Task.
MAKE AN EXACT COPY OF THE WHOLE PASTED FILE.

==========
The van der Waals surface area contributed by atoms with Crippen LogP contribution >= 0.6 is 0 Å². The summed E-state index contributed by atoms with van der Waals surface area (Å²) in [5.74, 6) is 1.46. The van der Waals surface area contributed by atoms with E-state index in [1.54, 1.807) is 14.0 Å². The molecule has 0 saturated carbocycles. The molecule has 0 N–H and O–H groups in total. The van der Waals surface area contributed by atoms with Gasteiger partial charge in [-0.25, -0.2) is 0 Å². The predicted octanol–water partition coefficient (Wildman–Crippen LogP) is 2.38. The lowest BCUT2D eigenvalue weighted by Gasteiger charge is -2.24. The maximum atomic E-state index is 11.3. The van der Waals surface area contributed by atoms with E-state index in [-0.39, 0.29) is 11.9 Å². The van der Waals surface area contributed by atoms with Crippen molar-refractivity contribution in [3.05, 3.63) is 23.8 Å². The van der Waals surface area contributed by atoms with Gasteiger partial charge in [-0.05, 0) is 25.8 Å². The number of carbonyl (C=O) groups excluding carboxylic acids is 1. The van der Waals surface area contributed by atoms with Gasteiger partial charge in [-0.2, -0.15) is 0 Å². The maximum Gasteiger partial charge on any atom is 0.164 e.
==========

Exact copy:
The van der Waals surface area contributed by atoms with Crippen LogP contribution >= 0.6 is 0 Å². The summed E-state index contributed by atoms with van der Waals surface area (Å²) in [5.74, 6) is 1.46. The van der Waals surface area contributed by atoms with E-state index in [1.54, 1.807) is 14.0 Å². The molecule has 0 saturated carbocycles. The molecule has 0 N–H and O–H groups in total. The van der Waals surface area contributed by atoms with Gasteiger partial charge in [-0.25, -0.2) is 0 Å². The predicted octanol–water partition coefficient (Wildman–Crippen LogP) is 2.38. The lowest BCUT2D eigenvalue weighted by Gasteiger charge is -2.24. The maximum atomic E-state index is 11.3. The van der Waals surface area contributed by atoms with E-state index in [-0.39, 0.29) is 11.9 Å². The van der Waals surface area contributed by atoms with Crippen molar-refractivity contribution in [3.05, 3.63) is 23.8 Å². The van der Waals surface area contributed by atoms with Gasteiger partial charge in [-0.05, 0) is 25.8 Å². The number of carbonyl (C=O) groups excluding carboxylic acids is 1. The van der Waals surface area contributed by atoms with Gasteiger partial charge in [-0.2, -0.15) is 0 Å². The maximum Gasteiger partial charge on any atom is 0.164 e.